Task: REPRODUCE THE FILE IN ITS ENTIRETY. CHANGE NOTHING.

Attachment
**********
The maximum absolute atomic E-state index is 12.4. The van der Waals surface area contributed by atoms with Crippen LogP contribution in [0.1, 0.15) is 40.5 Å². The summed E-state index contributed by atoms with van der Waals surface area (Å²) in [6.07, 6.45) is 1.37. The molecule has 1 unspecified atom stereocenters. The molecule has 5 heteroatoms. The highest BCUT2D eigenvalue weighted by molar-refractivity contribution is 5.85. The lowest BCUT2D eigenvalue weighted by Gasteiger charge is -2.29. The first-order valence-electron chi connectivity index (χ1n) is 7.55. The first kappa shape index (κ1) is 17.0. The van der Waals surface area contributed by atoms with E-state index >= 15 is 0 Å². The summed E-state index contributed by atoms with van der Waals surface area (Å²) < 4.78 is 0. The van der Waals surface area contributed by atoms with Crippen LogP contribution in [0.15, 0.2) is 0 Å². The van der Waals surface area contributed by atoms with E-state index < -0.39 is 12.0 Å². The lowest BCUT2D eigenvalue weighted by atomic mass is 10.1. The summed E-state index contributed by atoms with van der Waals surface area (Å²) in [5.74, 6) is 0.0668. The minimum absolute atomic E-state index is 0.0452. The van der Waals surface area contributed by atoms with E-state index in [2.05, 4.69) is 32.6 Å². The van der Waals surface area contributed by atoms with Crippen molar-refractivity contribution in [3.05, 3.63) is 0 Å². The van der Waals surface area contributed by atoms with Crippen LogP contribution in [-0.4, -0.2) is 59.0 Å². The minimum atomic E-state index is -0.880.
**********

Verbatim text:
The maximum absolute atomic E-state index is 12.4. The van der Waals surface area contributed by atoms with Crippen LogP contribution in [0.1, 0.15) is 40.5 Å². The summed E-state index contributed by atoms with van der Waals surface area (Å²) in [6.07, 6.45) is 1.37. The molecule has 1 unspecified atom stereocenters. The molecule has 5 heteroatoms. The highest BCUT2D eigenvalue weighted by molar-refractivity contribution is 5.85. The lowest BCUT2D eigenvalue weighted by Gasteiger charge is -2.29. The first-order valence-electron chi connectivity index (χ1n) is 7.55. The first kappa shape index (κ1) is 17.0. The van der Waals surface area contributed by atoms with E-state index >= 15 is 0 Å². The summed E-state index contributed by atoms with van der Waals surface area (Å²) < 4.78 is 0. The van der Waals surface area contributed by atoms with Crippen LogP contribution in [0.15, 0.2) is 0 Å². The van der Waals surface area contributed by atoms with E-state index < -0.39 is 12.0 Å². The lowest BCUT2D eigenvalue weighted by atomic mass is 10.1. The summed E-state index contributed by atoms with van der Waals surface area (Å²) in [5.74, 6) is 0.0668. The minimum absolute atomic E-state index is 0.0452. The van der Waals surface area contributed by atoms with E-state index in [2.05, 4.69) is 32.6 Å². The van der Waals surface area contributed by atoms with Crippen molar-refractivity contribution in [3.05, 3.63) is 0 Å². The van der Waals surface area contributed by atoms with Crippen LogP contribution in [-0.4, -0.2) is 59.0 Å². The minimum atomic E-state index is -0.880.